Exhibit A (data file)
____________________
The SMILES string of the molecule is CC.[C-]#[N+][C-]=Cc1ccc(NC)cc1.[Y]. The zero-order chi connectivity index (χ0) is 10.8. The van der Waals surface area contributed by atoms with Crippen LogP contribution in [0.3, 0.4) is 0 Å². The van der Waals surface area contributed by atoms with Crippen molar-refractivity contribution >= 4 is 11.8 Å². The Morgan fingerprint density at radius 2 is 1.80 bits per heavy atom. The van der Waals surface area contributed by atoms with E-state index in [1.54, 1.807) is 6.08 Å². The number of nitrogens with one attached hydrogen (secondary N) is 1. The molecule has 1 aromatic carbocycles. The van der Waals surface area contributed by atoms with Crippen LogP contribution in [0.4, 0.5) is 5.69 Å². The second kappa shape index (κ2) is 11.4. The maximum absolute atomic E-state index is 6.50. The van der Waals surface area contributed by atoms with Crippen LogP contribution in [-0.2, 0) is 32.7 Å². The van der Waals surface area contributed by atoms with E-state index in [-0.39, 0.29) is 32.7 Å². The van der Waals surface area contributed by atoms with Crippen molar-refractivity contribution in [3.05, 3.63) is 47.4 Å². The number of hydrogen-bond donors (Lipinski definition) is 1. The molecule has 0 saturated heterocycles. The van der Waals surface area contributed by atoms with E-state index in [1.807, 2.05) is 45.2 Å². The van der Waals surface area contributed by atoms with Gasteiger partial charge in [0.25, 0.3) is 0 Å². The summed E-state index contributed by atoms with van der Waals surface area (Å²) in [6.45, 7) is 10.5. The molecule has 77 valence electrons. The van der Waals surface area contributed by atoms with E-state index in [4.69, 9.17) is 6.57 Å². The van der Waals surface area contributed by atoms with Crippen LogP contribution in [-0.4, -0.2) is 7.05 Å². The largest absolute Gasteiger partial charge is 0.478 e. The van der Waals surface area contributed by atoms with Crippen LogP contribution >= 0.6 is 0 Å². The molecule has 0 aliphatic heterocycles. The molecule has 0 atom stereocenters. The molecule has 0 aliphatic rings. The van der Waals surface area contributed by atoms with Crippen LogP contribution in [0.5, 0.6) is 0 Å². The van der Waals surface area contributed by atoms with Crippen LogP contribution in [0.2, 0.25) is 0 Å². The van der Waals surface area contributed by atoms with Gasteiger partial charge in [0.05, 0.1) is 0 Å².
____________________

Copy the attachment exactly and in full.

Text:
The SMILES string of the molecule is CC.[C-]#[N+][C-]=Cc1ccc(NC)cc1.[Y]. The zero-order chi connectivity index (χ0) is 10.8. The van der Waals surface area contributed by atoms with Crippen LogP contribution in [0.3, 0.4) is 0 Å². The van der Waals surface area contributed by atoms with Crippen molar-refractivity contribution >= 4 is 11.8 Å². The Morgan fingerprint density at radius 2 is 1.80 bits per heavy atom. The van der Waals surface area contributed by atoms with E-state index in [1.54, 1.807) is 6.08 Å². The number of nitrogens with one attached hydrogen (secondary N) is 1. The molecule has 1 aromatic carbocycles. The van der Waals surface area contributed by atoms with Crippen LogP contribution in [0.4, 0.5) is 5.69 Å². The second kappa shape index (κ2) is 11.4. The maximum absolute atomic E-state index is 6.50. The van der Waals surface area contributed by atoms with Crippen LogP contribution in [-0.2, 0) is 32.7 Å². The van der Waals surface area contributed by atoms with E-state index in [-0.39, 0.29) is 32.7 Å². The van der Waals surface area contributed by atoms with Crippen molar-refractivity contribution in [3.05, 3.63) is 47.4 Å². The number of hydrogen-bond donors (Lipinski definition) is 1. The molecule has 0 saturated heterocycles. The van der Waals surface area contributed by atoms with E-state index in [1.807, 2.05) is 45.2 Å². The van der Waals surface area contributed by atoms with Gasteiger partial charge in [0.25, 0.3) is 0 Å². The summed E-state index contributed by atoms with van der Waals surface area (Å²) in [6.45, 7) is 10.5. The molecule has 77 valence electrons. The van der Waals surface area contributed by atoms with E-state index in [4.69, 9.17) is 6.57 Å². The van der Waals surface area contributed by atoms with Crippen LogP contribution in [-0.4, -0.2) is 7.05 Å². The largest absolute Gasteiger partial charge is 0.478 e. The van der Waals surface area contributed by atoms with Crippen LogP contribution >= 0.6 is 0 Å². The molecule has 0 aliphatic heterocycles. The molecule has 0 atom stereocenters. The molecule has 0 aliphatic rings. The van der Waals surface area contributed by atoms with Crippen LogP contribution in [0.5, 0.6) is 0 Å². The van der Waals surface area contributed by atoms with Crippen LogP contribution in [0.2, 0.25) is 0 Å². The van der Waals surface area contributed by atoms with Gasteiger partial charge in [0.05, 0.1) is 0 Å².